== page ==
Since 1939 the NCAA has been crowning college basketball National Champions. And over the past couple decades the popularity of the Final Four and National Championship have continued to grow to be among the most anticipated and watched times of the year in sports.
Each year the “madness” in March Madness increases, and this year was no exception. In fact, it’s only about to continue as Kentucky strives to make history, Wisconsin works towards a massive upset, Coach K looks to add another national title to Duke’s resume and Michigan State proves why you should never underestimate the underdog.
Here’s what you need to know:
1. The Games Are in Indianapolis, Indiana
Unlike Sir Charles says in the Capital One commercial, this year’s Final Four games are back in Indianapolis, Indiana.
While this is the seventh time Indianapolis is playing host to the Final Four, this is just the second time it’s being held at Lucas Oil Stadium, which is home to the Colts NFL team. The last time it was in Lucas Oil was 2010 – Duke defeated Butler to win the national title.
Prior to Lucas Oil Stadium, the first venue in Indianapolis was Market Square Arena for the 1980 tournament, and then it was the RCA Dome in 1991, 1997, 2000 and 2006.
2. Three of the Four Teams Are No. 1 Seeds
This year has three No. 1 seeds – Kentucky from the Midwest region, Wisconsin from the West and Duke from the South. Michigan State rounds out the fourth contender as a No. 7 seed coming out of the East region.
It is just the fifth time in NCAA Tournament history that at least three No. 1 seeds reached the Final Four. The only time all four teams were No. 1 seeds was in 2008 – they were Memphis, UCLA, Kansas and North Carolina.
And this year is also just the third-straight season one conference has had two teams in the Final Four as both Wisconsin and Michigan State come from the Big Ten.
Here’s the schedule:
Saturday, April 4
Game: No. 1 Duke vs. No. 7 Michigan State
Final Score: Duke 81, Michigan State 61
Game: No. 1 Kentucky vs. No. 1 Wisconsin
Final Score: Wisconsin 71, Kentucky 64
Monday, April 6
Game: Teams No. 1 Wisconsin vs. No. 1 Duke
Time & Channel: 9:18 p.m. Eastern, CBS
Announcers: Jim Nantz, Grant Hill, Bill Raftery and Tracy Wolfson
3. Mike Krzyzewski Is the Only Hall of Fame Coach in the Final Four
While the Final Four is compiled of storied programs and decorated and successful coaches, Duke is the only team with a Hall of Fame coach at the helm.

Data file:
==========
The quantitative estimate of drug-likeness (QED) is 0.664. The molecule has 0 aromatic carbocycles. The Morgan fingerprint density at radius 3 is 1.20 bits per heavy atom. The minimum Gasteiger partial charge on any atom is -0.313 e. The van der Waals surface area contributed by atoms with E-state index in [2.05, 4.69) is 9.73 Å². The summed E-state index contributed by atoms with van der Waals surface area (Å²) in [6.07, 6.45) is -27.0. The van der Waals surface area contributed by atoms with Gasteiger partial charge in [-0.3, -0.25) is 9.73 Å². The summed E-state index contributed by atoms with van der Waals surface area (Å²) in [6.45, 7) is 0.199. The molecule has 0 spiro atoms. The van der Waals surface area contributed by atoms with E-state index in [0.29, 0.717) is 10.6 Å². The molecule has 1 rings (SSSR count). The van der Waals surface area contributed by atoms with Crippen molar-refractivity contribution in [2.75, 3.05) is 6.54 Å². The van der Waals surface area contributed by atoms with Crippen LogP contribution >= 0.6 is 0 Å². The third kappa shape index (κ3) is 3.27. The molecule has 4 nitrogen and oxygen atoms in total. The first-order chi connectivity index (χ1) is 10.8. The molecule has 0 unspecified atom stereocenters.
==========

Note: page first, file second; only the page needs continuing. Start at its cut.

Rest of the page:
Mike Krzyzewski – aka Coach K – was inducted into the Naismith Memorial Basketball Hall of Fame in 2001 and then again in 2010 with the U.S. Men’s Olympic Gold Medal team – also known as the “Dream Team.” In 2006, he was inducted into the College Basketball Hall of Fame and in 2009 Coach K was inducted into the United States Olympic Hall of Fame.
His four national titles tie him for second overall – alongside Adolph Rupp – and with this being his 12th Final Four appearance, he ties legendary coach John Wooden for the most in history.
While the 68-year-old coach of the Blue Devils is the only current hall of famer, Kentucky’s John Calipari and Wisconsin’s Bo Ryan might be joining him as both were nominated earlier this season as Naismith candidates.
I’m gonna tell you this: My mission now is, I think it’s a crime that Tom Izzo’s not nominated for the Basketball Hall of Fame in 2016. This year, (Wisconsin’s) Bo Ryan and (Kentucky’s) John Calipari have been nominated, they find out this weekend. There is no way, with seven Final Fours, a national championship and Big Ten titles, and the way he handles himself as a person, Tom Izzo is a Hall of Famer.
4. Kentucky Is in the Pursuit of the First Perfect Season Since 1976
For the fourth time in the last five seasons, Kentucky is in the Final Four. This is the program’s 17th trip to the Final Four, which ties them for second all-time with UCLA and one appearance shy of North Carolina’s 18.
While a National Championship would be Kentucky’s first since 2012 and the second since Calipari took the helm in 2009, the Wildcats are in pursuit of a greater accomplishment – a completely perfect season.
UK is looking to reach a 40-0 record capped off with a National Championship title and the first completely perfect season since Bob Knight and the Indiana Hoosiers did it in 1976. If the Wildcats succeed, they would be the eighth team in NCAA history to accomplish such a feat. Kentucky would join San Francisco, North Carolina, UCLA (four times) and Indiana.
5. Kentucky and Wisconsin Are in a Rematch From Last Year
For the second consecutive year, John Calipari and his Wildcats squad will matchup against the Badgers.
This will be Wisconsin’s third-straight repeat matchup from last March as the Badgers routed No. 8 Oregon and No. 2 Arizona to set the stage for a rematch against Kentucky.
While this season has some new faces, there are plenty of returners, especially in regards to Wisconsin, vying for revenge and a shot at the national title. It will be a grueling battle between No. 1 seeds, both equipped with 7-footers and talent some teams only dream of having. And of course, the rematch from a year ago heightens the stakes that much more.